Jim Lindgren reads from the manifesto of Rahm Emanuel, Obama's reported new chief of staff, and finds a man who wants, among other things, "universal college access," to cut gasoline use in half, and "universal retirement savings." But far more creepy is the centerpiece of what Emanuel simply calls "The Plan:" universal citizen service.
From Emanuel's book:
John Kennedy was right: A nation is defined not by what it does for its citizens but by what it asks of them. If your leaders aren't challenging you to do your part, they aren't doing theirs. We need a real Patriot Act that brings out the patriot in all of us by establishing for the first time an ethic of universal citizen service. All Americans between the ages of 18 and 25 should be asked to serve their country by going through three months of basic civil defense training and community service. This is not a draft, nor is it military. Young people will be trained not as soldiers, but simply as citizens who understand their responsibilities in the event of a natural disaster, an epidemic or a terrorist attack. Universal citizen service will bring Americans of every background together to make America safer and more united in common purpose.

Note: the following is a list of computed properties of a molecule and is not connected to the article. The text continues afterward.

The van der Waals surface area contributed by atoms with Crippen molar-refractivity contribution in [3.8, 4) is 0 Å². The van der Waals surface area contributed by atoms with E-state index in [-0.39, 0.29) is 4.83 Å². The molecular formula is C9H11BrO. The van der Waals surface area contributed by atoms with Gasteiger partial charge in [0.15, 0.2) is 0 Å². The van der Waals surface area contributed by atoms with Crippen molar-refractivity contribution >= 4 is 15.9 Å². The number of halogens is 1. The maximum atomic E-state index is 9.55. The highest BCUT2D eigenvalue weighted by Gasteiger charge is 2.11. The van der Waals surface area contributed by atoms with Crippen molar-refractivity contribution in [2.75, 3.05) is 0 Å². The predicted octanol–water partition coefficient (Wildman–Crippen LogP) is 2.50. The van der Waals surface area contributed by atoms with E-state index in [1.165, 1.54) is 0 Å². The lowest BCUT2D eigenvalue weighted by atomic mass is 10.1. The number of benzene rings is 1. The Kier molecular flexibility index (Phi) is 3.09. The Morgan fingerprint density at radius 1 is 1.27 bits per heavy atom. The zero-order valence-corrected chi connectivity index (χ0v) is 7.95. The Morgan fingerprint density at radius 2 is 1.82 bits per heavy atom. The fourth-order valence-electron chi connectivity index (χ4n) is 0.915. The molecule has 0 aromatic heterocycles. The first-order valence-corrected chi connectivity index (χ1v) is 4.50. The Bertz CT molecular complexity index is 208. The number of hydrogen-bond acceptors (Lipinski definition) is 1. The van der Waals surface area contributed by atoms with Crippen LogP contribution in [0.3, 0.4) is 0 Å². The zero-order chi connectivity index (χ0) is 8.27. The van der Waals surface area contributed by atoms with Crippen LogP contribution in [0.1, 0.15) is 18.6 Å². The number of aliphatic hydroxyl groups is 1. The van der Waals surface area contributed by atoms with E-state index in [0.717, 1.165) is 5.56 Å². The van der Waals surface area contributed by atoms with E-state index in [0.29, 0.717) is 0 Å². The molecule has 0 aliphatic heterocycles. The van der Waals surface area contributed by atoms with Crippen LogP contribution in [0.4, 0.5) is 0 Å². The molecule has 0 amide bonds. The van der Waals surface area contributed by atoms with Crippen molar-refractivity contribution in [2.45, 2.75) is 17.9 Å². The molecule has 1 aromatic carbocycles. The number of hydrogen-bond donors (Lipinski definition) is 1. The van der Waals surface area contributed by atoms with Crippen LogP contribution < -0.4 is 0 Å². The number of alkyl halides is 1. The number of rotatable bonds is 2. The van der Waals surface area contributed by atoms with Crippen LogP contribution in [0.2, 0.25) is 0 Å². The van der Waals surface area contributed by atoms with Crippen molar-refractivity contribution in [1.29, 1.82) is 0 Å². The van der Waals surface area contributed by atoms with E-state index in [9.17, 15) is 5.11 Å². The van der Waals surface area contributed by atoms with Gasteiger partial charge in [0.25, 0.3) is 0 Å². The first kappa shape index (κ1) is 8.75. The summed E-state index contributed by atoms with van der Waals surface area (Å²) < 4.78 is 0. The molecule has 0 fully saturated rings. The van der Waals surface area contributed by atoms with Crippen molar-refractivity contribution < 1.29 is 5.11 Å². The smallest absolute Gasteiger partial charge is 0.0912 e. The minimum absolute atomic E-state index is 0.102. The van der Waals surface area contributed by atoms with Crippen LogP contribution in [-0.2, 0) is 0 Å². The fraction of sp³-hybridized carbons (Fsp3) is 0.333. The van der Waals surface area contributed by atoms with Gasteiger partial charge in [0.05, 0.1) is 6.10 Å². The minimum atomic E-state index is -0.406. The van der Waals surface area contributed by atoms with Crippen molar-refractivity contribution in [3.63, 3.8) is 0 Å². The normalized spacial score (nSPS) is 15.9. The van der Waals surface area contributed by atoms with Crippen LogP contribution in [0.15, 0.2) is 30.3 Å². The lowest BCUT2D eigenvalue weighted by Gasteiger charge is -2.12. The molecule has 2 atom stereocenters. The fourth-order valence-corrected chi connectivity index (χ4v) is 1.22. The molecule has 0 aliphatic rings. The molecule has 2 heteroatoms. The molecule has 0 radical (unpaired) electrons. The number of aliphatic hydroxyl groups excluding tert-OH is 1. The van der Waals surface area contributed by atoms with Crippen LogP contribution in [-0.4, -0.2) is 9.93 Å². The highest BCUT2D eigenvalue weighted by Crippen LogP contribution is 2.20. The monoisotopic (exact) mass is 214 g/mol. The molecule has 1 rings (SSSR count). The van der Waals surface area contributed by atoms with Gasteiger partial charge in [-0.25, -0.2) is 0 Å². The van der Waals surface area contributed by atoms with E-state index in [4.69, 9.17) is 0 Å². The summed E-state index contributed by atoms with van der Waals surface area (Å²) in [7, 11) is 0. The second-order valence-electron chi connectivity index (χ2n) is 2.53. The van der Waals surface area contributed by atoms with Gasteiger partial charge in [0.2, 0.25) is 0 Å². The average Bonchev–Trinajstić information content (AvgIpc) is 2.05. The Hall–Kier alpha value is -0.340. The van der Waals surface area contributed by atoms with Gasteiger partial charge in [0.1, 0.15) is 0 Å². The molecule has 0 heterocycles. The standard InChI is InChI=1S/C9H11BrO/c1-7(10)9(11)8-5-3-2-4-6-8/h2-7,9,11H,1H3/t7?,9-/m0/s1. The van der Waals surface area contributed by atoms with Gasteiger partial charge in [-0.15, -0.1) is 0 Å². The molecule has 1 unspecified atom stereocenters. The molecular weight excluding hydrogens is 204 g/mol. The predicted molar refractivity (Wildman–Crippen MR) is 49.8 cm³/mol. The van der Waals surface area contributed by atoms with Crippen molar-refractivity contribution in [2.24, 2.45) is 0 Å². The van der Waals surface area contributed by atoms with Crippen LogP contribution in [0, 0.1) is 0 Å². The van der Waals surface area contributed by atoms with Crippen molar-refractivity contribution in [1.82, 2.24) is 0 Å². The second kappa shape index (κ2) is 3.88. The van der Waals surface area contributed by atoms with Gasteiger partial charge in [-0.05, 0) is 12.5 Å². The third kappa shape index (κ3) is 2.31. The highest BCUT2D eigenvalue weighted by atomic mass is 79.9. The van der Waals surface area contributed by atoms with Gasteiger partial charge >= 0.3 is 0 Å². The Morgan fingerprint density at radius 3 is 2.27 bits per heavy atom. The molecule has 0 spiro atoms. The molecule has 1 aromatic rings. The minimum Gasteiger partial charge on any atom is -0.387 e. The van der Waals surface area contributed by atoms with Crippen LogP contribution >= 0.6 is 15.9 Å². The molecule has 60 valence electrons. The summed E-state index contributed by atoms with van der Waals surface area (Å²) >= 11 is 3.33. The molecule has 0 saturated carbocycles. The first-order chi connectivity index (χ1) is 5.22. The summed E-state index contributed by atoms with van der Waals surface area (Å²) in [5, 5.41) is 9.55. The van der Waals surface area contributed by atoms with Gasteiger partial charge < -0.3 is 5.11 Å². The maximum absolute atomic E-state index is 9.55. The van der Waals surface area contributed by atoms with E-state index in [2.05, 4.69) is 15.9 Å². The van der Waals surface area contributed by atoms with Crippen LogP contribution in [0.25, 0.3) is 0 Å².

Obama's service plan is just as troubling. He wants to mandate 50 hours of community service per year for middle and high school students. And he's offering a $4,000 federal-funded tuition credit in exchange for 100 hours per year from college students. For most students, the latter will become a mandatory part of getting a degree, as colleges will merely raise their tuition to compensate for the vouchers.
So who gets to decide what constitutes "community service"? Who gets to decide which causes and organizations will be credit-worthy, and which ones won't?
Something tells me that you'd be more likely to get one of Obama's vouchers by going door to door for one of ACORN's living wage campaigns than, say, volunteering for a libertarian nonprofit organization that advocates against things like government-mandated community service.